Can you put a price on freedom?
Judges do every day when they arraign criminal defendants and set bail. But critics say pegging a dollar figure to a suspect’s freedom is unfair and unsafe.
A gang member can bond out of jail with ease if they have a steady income from drug sales but a drug user with no criminal history but little money could wait for their day in court behind bars.
That can leave the poorest criminal defendants out of a job and separated from family members who may need their support, punishing them before being found guilty of anything, reform advocates argue.
Meanwhile, criminal defendants with a history can post bail if they can afford it.
Last week, a committee of lawyers, judges and legal experts New Mexico courts should have the power to order the most dangerous criminal suspects detained without bail.
While the proposal may seem “tough on crime,” some advocates for abolishing the practice of demanding money for a suspect’s freedom until their day in court see it as one step towards what they view as a fairer system — in which the threat a criminal defendant poses to society is the deciding factor in their release rather than whether they have the cash to post bail.
The state’s constitution currently guarantees everyone the right to bail unless they are charged with a capital offense such as murder and “the proof is evident or the presumption great,” though New Mexico abolished capital punishment in 2009. Courts can also deny bail for a period of 60 days for certain criminal defendants who have prior felony convictions.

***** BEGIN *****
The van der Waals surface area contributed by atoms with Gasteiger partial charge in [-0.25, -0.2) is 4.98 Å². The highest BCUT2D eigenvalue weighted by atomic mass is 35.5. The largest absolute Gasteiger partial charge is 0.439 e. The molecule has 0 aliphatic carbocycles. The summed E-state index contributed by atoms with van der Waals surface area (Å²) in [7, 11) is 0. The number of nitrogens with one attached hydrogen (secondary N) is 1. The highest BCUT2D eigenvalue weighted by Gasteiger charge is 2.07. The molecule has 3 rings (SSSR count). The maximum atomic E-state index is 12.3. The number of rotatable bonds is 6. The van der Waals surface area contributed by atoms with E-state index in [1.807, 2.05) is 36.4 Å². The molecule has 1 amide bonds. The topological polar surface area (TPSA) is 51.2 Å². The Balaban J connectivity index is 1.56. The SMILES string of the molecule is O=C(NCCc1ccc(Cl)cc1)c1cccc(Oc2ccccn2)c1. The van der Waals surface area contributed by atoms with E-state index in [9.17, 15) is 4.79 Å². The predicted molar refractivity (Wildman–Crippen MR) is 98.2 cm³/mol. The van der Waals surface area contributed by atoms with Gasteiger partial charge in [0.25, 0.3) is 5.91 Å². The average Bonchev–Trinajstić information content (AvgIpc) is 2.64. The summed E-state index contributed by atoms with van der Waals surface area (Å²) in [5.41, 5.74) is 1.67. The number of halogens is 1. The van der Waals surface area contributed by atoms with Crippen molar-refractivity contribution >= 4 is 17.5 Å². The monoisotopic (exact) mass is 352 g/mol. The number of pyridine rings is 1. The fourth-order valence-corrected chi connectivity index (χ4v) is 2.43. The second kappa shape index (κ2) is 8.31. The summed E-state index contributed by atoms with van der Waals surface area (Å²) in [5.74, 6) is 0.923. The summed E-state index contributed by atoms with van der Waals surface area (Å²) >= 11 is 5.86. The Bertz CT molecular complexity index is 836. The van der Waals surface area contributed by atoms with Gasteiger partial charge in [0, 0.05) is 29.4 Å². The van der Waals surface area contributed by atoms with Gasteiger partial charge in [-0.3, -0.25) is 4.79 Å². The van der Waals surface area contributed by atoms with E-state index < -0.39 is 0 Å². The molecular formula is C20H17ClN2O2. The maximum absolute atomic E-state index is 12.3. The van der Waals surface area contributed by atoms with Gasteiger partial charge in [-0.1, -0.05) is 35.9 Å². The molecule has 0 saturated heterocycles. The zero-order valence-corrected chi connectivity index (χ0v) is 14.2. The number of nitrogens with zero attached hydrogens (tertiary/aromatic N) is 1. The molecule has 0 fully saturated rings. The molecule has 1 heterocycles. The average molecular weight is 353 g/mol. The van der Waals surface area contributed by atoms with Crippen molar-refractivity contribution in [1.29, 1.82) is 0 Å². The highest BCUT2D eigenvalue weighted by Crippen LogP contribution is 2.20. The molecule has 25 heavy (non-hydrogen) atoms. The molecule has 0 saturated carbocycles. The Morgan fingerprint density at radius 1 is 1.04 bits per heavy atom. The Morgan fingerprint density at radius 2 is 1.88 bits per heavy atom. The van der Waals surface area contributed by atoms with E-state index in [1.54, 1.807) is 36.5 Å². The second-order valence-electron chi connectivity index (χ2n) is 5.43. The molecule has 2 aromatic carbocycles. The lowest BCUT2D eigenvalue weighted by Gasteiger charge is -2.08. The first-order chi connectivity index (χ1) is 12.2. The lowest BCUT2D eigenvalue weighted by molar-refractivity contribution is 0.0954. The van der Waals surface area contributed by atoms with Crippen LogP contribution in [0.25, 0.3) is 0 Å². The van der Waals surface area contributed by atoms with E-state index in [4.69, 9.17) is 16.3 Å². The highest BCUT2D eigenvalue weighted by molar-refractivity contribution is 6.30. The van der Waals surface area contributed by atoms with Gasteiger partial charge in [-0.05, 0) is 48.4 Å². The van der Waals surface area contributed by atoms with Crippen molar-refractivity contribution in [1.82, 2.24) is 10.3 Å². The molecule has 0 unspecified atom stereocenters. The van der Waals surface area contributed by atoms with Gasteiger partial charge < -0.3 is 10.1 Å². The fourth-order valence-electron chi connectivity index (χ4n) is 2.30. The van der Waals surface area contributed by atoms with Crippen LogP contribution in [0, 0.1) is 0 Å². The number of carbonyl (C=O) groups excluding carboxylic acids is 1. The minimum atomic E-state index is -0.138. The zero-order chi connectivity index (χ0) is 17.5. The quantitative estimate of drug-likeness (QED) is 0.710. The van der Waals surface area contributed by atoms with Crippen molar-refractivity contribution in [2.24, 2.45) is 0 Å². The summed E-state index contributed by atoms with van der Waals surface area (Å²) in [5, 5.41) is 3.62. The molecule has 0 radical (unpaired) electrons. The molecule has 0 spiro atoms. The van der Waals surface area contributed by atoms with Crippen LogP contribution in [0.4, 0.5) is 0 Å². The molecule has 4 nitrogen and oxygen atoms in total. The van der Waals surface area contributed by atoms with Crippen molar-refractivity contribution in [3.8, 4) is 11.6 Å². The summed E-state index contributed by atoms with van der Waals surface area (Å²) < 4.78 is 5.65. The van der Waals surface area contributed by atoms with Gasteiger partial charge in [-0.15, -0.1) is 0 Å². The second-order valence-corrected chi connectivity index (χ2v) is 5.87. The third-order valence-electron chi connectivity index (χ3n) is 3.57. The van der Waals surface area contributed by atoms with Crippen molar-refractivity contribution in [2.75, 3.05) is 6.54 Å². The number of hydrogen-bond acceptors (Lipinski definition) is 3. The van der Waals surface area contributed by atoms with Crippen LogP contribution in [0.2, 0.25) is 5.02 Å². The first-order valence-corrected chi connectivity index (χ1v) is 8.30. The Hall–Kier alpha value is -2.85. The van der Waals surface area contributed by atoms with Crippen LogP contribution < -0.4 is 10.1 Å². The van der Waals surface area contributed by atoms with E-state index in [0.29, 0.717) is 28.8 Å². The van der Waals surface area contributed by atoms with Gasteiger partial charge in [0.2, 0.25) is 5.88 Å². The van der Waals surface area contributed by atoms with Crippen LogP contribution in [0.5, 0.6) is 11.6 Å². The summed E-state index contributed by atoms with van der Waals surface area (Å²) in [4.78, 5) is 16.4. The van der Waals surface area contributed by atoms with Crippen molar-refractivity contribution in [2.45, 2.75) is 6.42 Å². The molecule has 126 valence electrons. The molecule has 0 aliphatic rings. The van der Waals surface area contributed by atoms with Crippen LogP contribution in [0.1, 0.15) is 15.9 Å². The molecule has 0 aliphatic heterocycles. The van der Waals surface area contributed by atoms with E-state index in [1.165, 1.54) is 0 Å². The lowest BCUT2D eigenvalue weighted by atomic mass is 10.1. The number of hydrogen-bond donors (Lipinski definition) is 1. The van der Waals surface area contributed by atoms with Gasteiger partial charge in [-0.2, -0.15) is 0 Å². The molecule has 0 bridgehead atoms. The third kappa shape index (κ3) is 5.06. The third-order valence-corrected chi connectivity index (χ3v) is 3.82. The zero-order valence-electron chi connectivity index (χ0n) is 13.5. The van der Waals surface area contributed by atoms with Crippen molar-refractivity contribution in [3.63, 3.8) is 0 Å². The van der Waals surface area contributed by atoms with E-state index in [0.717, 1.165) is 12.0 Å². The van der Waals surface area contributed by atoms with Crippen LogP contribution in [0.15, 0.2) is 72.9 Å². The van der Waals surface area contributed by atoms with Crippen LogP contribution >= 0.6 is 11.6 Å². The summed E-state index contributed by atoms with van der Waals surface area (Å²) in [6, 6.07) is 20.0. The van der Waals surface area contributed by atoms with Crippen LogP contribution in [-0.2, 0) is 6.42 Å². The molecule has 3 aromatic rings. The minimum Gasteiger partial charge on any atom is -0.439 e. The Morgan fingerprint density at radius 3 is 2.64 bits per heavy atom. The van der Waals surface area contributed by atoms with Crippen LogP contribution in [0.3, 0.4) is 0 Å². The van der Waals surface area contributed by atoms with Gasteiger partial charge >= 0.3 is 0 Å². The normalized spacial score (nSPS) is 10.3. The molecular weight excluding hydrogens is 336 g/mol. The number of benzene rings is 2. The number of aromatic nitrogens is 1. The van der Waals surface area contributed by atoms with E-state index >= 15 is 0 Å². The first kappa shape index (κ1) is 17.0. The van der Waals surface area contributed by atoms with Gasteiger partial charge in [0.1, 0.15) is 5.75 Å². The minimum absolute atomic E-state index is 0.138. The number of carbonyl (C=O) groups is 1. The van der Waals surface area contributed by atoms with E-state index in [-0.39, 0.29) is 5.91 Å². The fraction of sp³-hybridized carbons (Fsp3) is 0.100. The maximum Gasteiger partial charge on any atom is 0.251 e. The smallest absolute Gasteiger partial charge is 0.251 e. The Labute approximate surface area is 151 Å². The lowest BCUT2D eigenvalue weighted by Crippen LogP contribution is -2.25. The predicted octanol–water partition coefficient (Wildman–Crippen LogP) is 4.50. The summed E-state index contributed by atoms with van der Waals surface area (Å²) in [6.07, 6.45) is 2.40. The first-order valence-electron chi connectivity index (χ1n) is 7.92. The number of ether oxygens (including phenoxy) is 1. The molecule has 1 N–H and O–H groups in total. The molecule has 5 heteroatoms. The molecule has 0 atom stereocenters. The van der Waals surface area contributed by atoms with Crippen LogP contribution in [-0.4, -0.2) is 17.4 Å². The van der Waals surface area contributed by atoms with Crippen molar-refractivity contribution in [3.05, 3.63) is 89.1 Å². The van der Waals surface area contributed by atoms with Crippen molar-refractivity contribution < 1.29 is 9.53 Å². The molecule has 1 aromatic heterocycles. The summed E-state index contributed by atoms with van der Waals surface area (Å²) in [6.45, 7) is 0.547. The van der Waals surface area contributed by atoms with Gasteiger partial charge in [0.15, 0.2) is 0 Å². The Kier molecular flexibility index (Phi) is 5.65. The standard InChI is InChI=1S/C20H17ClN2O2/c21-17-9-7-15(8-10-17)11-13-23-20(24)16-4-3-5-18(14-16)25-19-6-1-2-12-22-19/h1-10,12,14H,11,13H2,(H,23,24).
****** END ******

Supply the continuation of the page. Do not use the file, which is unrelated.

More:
“Because the New Mexico Constitution mandates that bail be set for all defendants subject to these limited exceptions, New Mexico judges lack the authority to detain many of the most dangerous, violent individuals,” UNM School of Law Professor Leo Romero wrote Aug. 14 to the New Mexico Supreme Court on behalf of its Ad Hoc Pretrial Release Committee, which was formed earlier this year to recommend reforms to the state’s laws regarding bail.
The only option is to impose an extremely high money bail, Romero wrote, but noted a New Mexico Supreme Court decision last year prohibits setting bail for the purpose of preventing a defendant’s release before trial.